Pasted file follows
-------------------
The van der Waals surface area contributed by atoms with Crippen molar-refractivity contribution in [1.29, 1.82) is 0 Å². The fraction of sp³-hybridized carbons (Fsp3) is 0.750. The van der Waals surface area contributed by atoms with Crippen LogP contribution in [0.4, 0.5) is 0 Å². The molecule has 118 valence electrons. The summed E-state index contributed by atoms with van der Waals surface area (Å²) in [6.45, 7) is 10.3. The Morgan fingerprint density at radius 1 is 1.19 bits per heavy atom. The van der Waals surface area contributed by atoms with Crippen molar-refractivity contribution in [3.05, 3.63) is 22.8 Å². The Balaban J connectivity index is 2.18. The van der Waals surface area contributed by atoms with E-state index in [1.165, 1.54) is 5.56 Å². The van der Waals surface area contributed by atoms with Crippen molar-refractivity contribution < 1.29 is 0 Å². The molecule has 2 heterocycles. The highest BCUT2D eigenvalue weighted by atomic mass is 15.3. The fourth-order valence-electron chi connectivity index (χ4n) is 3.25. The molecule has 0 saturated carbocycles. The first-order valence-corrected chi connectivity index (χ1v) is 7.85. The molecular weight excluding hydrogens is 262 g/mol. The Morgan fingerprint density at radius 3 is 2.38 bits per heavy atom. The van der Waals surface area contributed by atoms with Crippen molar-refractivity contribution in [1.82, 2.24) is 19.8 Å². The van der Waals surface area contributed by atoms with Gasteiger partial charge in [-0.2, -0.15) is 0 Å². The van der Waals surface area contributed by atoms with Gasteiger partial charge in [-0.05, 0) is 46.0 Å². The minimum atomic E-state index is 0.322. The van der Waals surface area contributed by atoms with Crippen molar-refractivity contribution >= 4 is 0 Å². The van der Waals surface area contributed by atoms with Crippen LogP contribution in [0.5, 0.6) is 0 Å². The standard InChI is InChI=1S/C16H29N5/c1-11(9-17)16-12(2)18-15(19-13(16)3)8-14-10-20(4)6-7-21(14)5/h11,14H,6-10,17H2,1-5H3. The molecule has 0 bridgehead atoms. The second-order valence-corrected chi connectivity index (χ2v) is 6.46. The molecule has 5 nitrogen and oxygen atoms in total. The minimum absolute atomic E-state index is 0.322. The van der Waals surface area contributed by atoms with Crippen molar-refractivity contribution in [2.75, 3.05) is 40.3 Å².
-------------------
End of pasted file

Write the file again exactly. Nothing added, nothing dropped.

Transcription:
The van der Waals surface area contributed by atoms with Crippen molar-refractivity contribution in [1.29, 1.82) is 0 Å². The fraction of sp³-hybridized carbons (Fsp3) is 0.750. The van der Waals surface area contributed by atoms with Crippen LogP contribution in [0.4, 0.5) is 0 Å². The molecule has 118 valence electrons. The summed E-state index contributed by atoms with van der Waals surface area (Å²) in [6.45, 7) is 10.3. The Morgan fingerprint density at radius 1 is 1.19 bits per heavy atom. The van der Waals surface area contributed by atoms with Crippen molar-refractivity contribution in [3.05, 3.63) is 22.8 Å². The Balaban J connectivity index is 2.18. The van der Waals surface area contributed by atoms with E-state index in [1.165, 1.54) is 5.56 Å². The van der Waals surface area contributed by atoms with Crippen molar-refractivity contribution < 1.29 is 0 Å². The molecule has 2 heterocycles. The highest BCUT2D eigenvalue weighted by atomic mass is 15.3. The fourth-order valence-electron chi connectivity index (χ4n) is 3.25. The molecule has 0 saturated carbocycles. The first-order valence-corrected chi connectivity index (χ1v) is 7.85. The molecular weight excluding hydrogens is 262 g/mol. The Morgan fingerprint density at radius 3 is 2.38 bits per heavy atom. The van der Waals surface area contributed by atoms with Crippen molar-refractivity contribution in [1.82, 2.24) is 19.8 Å². The van der Waals surface area contributed by atoms with Gasteiger partial charge in [-0.2, -0.15) is 0 Å². The van der Waals surface area contributed by atoms with Gasteiger partial charge in [-0.05, 0) is 46.0 Å². The minimum atomic E-state index is 0.322. The van der Waals surface area contributed by atoms with Crippen molar-refractivity contribution >= 4 is 0 Å². The van der Waals surface area contributed by atoms with Crippen LogP contribution in [0.5, 0.6) is 0 Å². The standard InChI is InChI=1S/C16H29N5/c1-11(9-17)16-12(2)18-15(19-13(16)3)8-14-10-20(4)6-7-21(14)5/h11,14H,6-10,17H2,1-5H3. The molecule has 0 bridgehead atoms. The second-order valence-corrected chi connectivity index (χ2v) is 6.46. The molecule has 5 nitrogen and oxygen atoms in total. The minimum absolute atomic E-state index is 0.322. The van der Waals surface area contributed by atoms with Crippen molar-refractivity contribution in [2.75, 3.05) is 40.3 Å².